Gigantic iceberg breaks away from glacier in north Greenland

An iceberg twice the size of Manhattan has broken off from a north Greenland's glacier, raising concerns of global warming. 

John McConnico/AP/File
In this 2007 photo, an iceberg is seen melting off the coast of Ammasalik, Greenland.

An iceberg twice the size of Manhattan tore off one of Greenland's largest glaciers, illustrating another dramatic change to the warming island.

For several years, scientists had been watching a long crack near the tip of the northerly Petermann Glacier. On Monday, NASA satellites showed it had broken completely, freeing an iceberg measuring 46 square miles.

A massive ice sheet covers about four-fifths of Greenland. Petermann Glacier is mostly on land, but a segment sticks out over water like a frozen tongue, and that's where the break occurred.

The same glacier spawned an iceberg twice that size two years ago. Together, the breaks made a large change that's got the attention of researchers.

"It's dramatic. It's disturbing," said University of Delaware professor Andreas Muenchow, who was one of the first researchers to notice the break. "We have data for 150 years and we see changes that we have not seen before."

"It's one of the manifestations that Greenland is changing very fast," he said.

Researchers suspect global warming is to blame, but can't prove it conclusively yet. Glaciers do calve icebergs naturally, but what's happened in the last three years to Petermann is unprecedented, Muenchow and other scientists say.

"This is not part of natural variations anymore," said NASA glaciologist Eric Rignot, who camped on Petermann 10 years ago.

Ohio State University ice scientist Ian Howat said there is still a chance it could be normal calving, like losing a fingernail that has grown too long, but any further loss would show it's not natural: "We're still in the phase of scratching our heads and figuring out how big a deal this really is."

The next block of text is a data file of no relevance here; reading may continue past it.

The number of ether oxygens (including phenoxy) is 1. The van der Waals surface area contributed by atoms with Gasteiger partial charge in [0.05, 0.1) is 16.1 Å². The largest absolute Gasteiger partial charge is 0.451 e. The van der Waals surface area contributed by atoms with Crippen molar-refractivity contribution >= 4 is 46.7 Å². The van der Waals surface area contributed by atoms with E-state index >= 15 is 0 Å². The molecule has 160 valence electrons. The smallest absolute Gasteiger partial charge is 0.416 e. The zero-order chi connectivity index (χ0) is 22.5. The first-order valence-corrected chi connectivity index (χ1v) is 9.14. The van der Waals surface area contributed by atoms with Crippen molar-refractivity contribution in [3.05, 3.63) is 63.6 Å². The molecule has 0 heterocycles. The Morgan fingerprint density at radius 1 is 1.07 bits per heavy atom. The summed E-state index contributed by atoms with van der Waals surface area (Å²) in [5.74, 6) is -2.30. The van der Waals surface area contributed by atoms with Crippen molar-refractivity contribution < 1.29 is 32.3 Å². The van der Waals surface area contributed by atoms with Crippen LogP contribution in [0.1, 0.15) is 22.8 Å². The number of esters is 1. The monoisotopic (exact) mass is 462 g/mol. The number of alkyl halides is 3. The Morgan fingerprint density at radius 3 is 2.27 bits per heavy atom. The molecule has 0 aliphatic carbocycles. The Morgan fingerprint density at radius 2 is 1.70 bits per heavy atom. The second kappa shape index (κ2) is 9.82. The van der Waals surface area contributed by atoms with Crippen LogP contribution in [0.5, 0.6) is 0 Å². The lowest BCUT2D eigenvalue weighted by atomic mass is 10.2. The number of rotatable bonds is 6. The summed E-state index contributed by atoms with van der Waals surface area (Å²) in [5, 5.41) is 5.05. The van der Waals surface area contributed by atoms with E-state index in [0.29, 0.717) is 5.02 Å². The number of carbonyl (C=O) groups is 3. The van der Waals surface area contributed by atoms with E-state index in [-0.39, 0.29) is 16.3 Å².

Many of Greenland's southern glaciers have been melting at an unusually rapid pace. The Petermann break brings large ice loss much farther north than in the past, said Ted Scambos, lead scientist at the National Snow and Ice Data Center in Boulder, Colo.

If it continues, and more of the Petermann is lost, the melting would push up sea levels, he said. The ice lost so far was already floating, so the breaks don't add to global sea levels.

Northern Greenland and Canada have been warming five times faster than the average global temperature, Muenchow said. Temperatures have increased there by about 4 degrees Fahrenheit in the last 30 years, Scambos said.

The new iceberg is likely to follow the path of the one in 2010, Muenchow said. That broke apart into smaller icebergs headed north, then west and last year started landing in Newfoundland, he said.

It's more than glaciers in Greenland that are melting. Scientists also reported this week that the Arctic had the largest sea ice loss on record for June.

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